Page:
Loyalty card

Even the most-travelled, open-minded Russians are singing Putin's tune, writes Artemy Troitsky, the

Until recently, the Russian population could be divided into two political mindsets: the oppo sitionists, both communist and liberal, and the silent majority. These are the tens of millions of conformists who vote obediently for the party they are supposed to vote for, but who ultimately don't give a damn.

Now, from its inner depths, the silent majority has vomited forth a new generation of noisy "ultra-conformists", fanatical Putinoids. It's a new phenomenon, yet to be studied, but at first glance they look like a mixture of teenybopper "Putin Youth" (those kids who belong to groups such as the T-shirt-wearing, rigid-right-arm-stretching Nashi) with disciplined army/police/ security guys, small-time apparatchiks and middle-aged women of unknown origin (presumably with a sexual crush on the president). The core of this movement may come from the state, but it is hard to deny that there's a substantial grass-roots-level element to it as well.

Putin's sustained popularity in Russia is still a mystery to me. It certainly has nothing to do with his achievements. Leave aside his shameful performance during national emergencies (the sinking of the Kursk submarine in 2000, the shoot-out at the Nord-Ost theatre in 2002 and, of course, the Beslan school massacre in 2004). Putin has also delivered almost none of his long-term promises. Crime, poverty and inflation remain as high as ever. Corruption has reached unprecedented heights. Terrorist attacks continue, while the economy is entirely and dangerously dependent on the export of natural resources. To this, one can add the catastrophically declining image of Russia in the rest of the world - something our president can be especially proud of, as he seems to follow religiously one of the most rotten pearls of Russian wisdom, a proverb that says: "If they fear you, they respect you."

Guus and George

So there must be a voodoo element to the way Putin survives and thrives. I would put him in the same league as the notoriously lucky Guus Hiddink, the Dutchman who is coach to the Russian national football squad. Thanks to incredible twists of fate, notably England's ignominious defeat by Croatia on 21 November, Hiddink has managed to squeeze his lousy team into the Euro 2008 finals. Putin's Steve McClaren is, undoubtedly, one George W Bush, who puts the Russian leader's mediocracy into the shade with his own flamboyant cretinism. One need only look at the war in Iraq, which triggered the past few years' huge rises in global oil and gas prices. The rest you know.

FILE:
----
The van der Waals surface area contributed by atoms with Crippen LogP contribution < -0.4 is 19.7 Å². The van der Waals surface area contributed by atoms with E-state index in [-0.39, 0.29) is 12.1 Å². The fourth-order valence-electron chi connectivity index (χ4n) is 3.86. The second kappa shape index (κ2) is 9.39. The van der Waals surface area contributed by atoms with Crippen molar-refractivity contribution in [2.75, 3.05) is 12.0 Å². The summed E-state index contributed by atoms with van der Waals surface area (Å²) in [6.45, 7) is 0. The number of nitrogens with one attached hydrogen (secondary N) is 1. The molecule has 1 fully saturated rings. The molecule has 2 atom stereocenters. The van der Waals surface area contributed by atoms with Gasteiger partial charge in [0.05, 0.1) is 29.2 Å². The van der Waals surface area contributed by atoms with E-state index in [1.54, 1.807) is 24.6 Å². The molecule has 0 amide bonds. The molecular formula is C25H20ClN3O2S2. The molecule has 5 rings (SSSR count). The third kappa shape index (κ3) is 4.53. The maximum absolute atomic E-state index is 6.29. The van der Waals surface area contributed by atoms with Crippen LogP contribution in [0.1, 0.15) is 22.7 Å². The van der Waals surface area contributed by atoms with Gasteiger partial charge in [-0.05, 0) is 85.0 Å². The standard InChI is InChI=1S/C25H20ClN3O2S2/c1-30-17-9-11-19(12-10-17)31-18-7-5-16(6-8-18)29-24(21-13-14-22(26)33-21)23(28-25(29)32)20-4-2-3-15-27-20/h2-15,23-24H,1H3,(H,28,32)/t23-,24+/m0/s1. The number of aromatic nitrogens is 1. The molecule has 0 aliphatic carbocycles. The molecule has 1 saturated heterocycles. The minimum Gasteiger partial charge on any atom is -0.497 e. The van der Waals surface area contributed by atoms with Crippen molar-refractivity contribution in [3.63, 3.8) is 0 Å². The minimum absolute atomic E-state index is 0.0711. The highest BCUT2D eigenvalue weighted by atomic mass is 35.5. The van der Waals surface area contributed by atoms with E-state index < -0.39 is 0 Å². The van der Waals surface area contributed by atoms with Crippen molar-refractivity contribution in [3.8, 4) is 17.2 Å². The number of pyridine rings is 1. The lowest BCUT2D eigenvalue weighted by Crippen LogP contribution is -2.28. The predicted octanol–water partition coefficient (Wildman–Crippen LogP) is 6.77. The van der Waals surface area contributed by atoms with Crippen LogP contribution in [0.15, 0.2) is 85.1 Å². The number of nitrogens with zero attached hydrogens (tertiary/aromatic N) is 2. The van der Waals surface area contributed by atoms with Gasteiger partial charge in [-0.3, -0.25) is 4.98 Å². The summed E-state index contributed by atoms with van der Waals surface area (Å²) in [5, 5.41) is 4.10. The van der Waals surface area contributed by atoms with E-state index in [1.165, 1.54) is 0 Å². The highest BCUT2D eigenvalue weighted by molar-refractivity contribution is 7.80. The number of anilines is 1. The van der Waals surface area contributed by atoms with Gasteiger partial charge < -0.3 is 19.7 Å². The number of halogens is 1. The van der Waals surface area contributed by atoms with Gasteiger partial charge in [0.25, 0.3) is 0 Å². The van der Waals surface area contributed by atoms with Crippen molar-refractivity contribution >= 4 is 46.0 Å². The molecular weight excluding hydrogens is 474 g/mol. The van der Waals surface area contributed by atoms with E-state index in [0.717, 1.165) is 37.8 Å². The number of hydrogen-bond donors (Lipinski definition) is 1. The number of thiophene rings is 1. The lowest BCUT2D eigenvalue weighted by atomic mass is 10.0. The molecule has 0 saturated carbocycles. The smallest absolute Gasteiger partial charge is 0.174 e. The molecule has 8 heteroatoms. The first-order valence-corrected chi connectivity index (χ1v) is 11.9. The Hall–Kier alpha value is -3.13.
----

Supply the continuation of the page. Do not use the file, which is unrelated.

These oil zillions pour into Russian hands in such quantities that even the tiny orgy of kleptocrats running the country can make it feel relatively prosperous. Putin's luck also lies in there being no strong opposition movement. There are no convincing figures able to project an alternative vision. There is no moral authority challenging the status quo. All the leading cultural/humanitarian figures and opinion-formers either praise the boss or keep their mouths shut. His administration has done a good job of sorting the mass media.

Let me give one small example, so that you can understand better what kind of country we now live in. Recently on a TV talk show there was a gentle discussion between Viktor Yerofeyev, a well-known novelist and liberal columnist, and Nikita Mikhalkov, a well-known film-maker and professional brown-noser. Mikhalkov expressed his love and passion for Putin and the urge to glorify him in his works, in a manner probably not seen since Stalin's day. Yerofeyev tried, in a mild-mannered way, to calm the ultra-loyal film director down, suggesting that idolising the president might be a little over the top, and even tasteless. Putin might be a good guy, but he too has got problems, and we live in a modern democratic country, etc.

Yerofeyev sounded somewhat more convincing than Mikhalkov. Then, a week later, the same Yerofeyev was invited to another talk show - this time on the all-powerful Channel 1. Suddenly he was saying something completely different. He confessed his admiration for Putin, his loyalty to his political line and his general happiness about living in Putin's Russia. It wasn't formally staged as an act of repentance for the incorrect things he had said, but it didn't need to be. Knowing Yerofeyev - an ever-independent, western-orientated, ex-samizdat writer - as I do, I must admit I was impressed.

This article appears in the 03 December 2007 issue of the New Statesman, Russia’s fragile future